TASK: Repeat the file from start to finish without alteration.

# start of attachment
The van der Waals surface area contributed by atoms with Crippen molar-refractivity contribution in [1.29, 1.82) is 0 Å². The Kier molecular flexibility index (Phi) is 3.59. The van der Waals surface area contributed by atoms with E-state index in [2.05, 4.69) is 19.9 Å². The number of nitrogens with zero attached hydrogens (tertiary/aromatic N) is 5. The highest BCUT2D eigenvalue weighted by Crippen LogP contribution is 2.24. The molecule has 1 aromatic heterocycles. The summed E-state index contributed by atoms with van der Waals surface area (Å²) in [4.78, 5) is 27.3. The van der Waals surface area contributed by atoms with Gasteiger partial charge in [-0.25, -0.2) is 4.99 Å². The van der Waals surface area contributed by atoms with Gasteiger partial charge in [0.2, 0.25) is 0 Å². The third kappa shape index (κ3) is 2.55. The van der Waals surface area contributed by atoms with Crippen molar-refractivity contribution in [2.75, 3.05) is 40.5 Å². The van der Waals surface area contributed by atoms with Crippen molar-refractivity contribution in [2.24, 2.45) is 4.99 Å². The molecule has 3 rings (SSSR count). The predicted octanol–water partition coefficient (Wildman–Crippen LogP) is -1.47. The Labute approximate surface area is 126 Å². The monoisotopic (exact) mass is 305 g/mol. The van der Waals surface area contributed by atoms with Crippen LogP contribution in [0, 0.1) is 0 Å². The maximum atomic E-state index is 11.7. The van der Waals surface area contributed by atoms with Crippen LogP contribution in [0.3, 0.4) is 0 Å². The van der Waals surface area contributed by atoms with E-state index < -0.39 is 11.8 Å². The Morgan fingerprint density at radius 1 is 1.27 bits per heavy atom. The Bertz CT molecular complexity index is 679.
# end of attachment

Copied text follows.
The van der Waals surface area contributed by atoms with Crippen molar-refractivity contribution in [1.29, 1.82) is 0 Å². The Kier molecular flexibility index (Phi) is 3.59. The van der Waals surface area contributed by atoms with E-state index in [2.05, 4.69) is 19.9 Å². The number of nitrogens with zero attached hydrogens (tertiary/aromatic N) is 5. The highest BCUT2D eigenvalue weighted by Crippen LogP contribution is 2.24. The molecule has 1 aromatic heterocycles. The summed E-state index contributed by atoms with van der Waals surface area (Å²) in [4.78, 5) is 27.3. The van der Waals surface area contributed by atoms with Gasteiger partial charge in [-0.25, -0.2) is 4.99 Å². The van der Waals surface area contributed by atoms with Gasteiger partial charge in [0.2, 0.25) is 0 Å². The third kappa shape index (κ3) is 2.55. The van der Waals surface area contributed by atoms with Crippen molar-refractivity contribution in [2.75, 3.05) is 40.5 Å². The van der Waals surface area contributed by atoms with Crippen molar-refractivity contribution in [2.24, 2.45) is 4.99 Å². The molecule has 3 rings (SSSR count). The predicted octanol–water partition coefficient (Wildman–Crippen LogP) is -1.47. The Labute approximate surface area is 126 Å². The monoisotopic (exact) mass is 305 g/mol. The van der Waals surface area contributed by atoms with Crippen LogP contribution in [0, 0.1) is 0 Å². The maximum atomic E-state index is 11.7. The van der Waals surface area contributed by atoms with Crippen LogP contribution in [0.3, 0.4) is 0 Å². The van der Waals surface area contributed by atoms with E-state index < -0.39 is 11.8 Å². The Morgan fingerprint density at radius 1 is 1.27 bits per heavy atom. The Bertz CT molecular complexity index is 679.